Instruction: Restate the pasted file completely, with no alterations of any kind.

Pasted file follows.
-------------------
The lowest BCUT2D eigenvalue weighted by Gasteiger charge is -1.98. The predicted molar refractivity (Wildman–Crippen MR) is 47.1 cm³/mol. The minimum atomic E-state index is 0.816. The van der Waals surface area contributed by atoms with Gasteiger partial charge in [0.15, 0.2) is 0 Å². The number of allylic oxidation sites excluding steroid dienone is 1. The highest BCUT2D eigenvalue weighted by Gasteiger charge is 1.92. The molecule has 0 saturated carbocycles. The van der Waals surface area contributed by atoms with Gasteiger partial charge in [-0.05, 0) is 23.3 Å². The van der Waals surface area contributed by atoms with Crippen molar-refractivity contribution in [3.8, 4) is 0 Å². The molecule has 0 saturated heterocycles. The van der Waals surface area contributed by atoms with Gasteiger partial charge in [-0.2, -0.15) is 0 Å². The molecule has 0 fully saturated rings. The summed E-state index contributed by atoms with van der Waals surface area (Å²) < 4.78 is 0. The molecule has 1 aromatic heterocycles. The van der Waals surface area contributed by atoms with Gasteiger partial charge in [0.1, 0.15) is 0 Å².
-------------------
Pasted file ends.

The lowest BCUT2D eigenvalue weighted by Gasteiger charge is -1.98. The predicted molar refractivity (Wildman–Crippen MR) is 47.1 cm³/mol. The minimum atomic E-state index is 0.816. The van der Waals surface area contributed by atoms with Gasteiger partial charge in [0.15, 0.2) is 0 Å². The number of allylic oxidation sites excluding steroid dienone is 1. The highest BCUT2D eigenvalue weighted by Gasteiger charge is 1.92. The molecule has 0 saturated carbocycles. The van der Waals surface area contributed by atoms with Gasteiger partial charge in [-0.05, 0) is 23.3 Å². The van der Waals surface area contributed by atoms with Crippen molar-refractivity contribution in [3.8, 4) is 0 Å². The molecule has 0 saturated heterocycles. The van der Waals surface area contributed by atoms with Gasteiger partial charge in [-0.2, -0.15) is 0 Å². The molecule has 0 fully saturated rings. The summed E-state index contributed by atoms with van der Waals surface area (Å²) < 4.78 is 0. The molecule has 1 aromatic heterocycles. The van der Waals surface area contributed by atoms with Gasteiger partial charge in [0.1, 0.15) is 0 Å².